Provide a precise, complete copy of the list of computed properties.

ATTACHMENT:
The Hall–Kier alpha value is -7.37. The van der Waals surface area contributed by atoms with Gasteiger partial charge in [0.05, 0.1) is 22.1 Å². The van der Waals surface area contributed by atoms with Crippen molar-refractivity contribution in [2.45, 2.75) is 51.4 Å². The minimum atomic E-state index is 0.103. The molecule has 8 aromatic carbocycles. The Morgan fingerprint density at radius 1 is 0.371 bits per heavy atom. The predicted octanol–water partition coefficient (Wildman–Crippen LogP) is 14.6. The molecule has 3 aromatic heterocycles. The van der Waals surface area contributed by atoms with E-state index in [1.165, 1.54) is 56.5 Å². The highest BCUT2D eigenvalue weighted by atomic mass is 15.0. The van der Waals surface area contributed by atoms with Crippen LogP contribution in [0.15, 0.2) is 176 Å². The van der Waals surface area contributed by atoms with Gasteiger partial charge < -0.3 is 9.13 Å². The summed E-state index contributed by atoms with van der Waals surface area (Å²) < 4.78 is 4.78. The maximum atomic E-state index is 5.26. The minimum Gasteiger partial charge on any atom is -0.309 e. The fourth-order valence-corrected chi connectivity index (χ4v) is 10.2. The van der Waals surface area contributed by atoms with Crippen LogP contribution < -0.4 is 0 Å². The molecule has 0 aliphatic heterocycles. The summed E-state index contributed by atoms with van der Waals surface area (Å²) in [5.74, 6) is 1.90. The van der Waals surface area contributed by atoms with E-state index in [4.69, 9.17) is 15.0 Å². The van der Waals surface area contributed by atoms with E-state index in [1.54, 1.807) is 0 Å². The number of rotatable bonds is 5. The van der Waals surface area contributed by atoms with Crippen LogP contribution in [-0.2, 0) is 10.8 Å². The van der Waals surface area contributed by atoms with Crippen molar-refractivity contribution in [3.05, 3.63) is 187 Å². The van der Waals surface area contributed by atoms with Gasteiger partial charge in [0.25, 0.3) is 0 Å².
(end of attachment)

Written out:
The Hall–Kier alpha value is -7.37. The van der Waals surface area contributed by atoms with Gasteiger partial charge in [0.05, 0.1) is 22.1 Å². The van der Waals surface area contributed by atoms with Crippen molar-refractivity contribution in [2.45, 2.75) is 51.4 Å². The minimum atomic E-state index is 0.103. The molecule has 8 aromatic carbocycles. The Morgan fingerprint density at radius 1 is 0.371 bits per heavy atom. The predicted octanol–water partition coefficient (Wildman–Crippen LogP) is 14.6. The molecule has 3 aromatic heterocycles. The van der Waals surface area contributed by atoms with E-state index in [1.165, 1.54) is 56.5 Å². The highest BCUT2D eigenvalue weighted by atomic mass is 15.0. The van der Waals surface area contributed by atoms with Crippen LogP contribution in [0.15, 0.2) is 176 Å². The van der Waals surface area contributed by atoms with Gasteiger partial charge < -0.3 is 9.13 Å². The summed E-state index contributed by atoms with van der Waals surface area (Å²) < 4.78 is 4.78. The maximum atomic E-state index is 5.26. The minimum Gasteiger partial charge on any atom is -0.309 e. The fourth-order valence-corrected chi connectivity index (χ4v) is 10.2. The van der Waals surface area contributed by atoms with Crippen LogP contribution < -0.4 is 0 Å². The molecule has 0 aliphatic heterocycles. The summed E-state index contributed by atoms with van der Waals surface area (Å²) in [5.74, 6) is 1.90. The van der Waals surface area contributed by atoms with E-state index in [4.69, 9.17) is 15.0 Å². The van der Waals surface area contributed by atoms with E-state index in [1.54, 1.807) is 0 Å². The number of rotatable bonds is 5. The van der Waals surface area contributed by atoms with Crippen LogP contribution in [-0.2, 0) is 10.8 Å². The van der Waals surface area contributed by atoms with Crippen molar-refractivity contribution in [3.05, 3.63) is 187 Å². The van der Waals surface area contributed by atoms with Gasteiger partial charge in [0.25, 0.3) is 0 Å².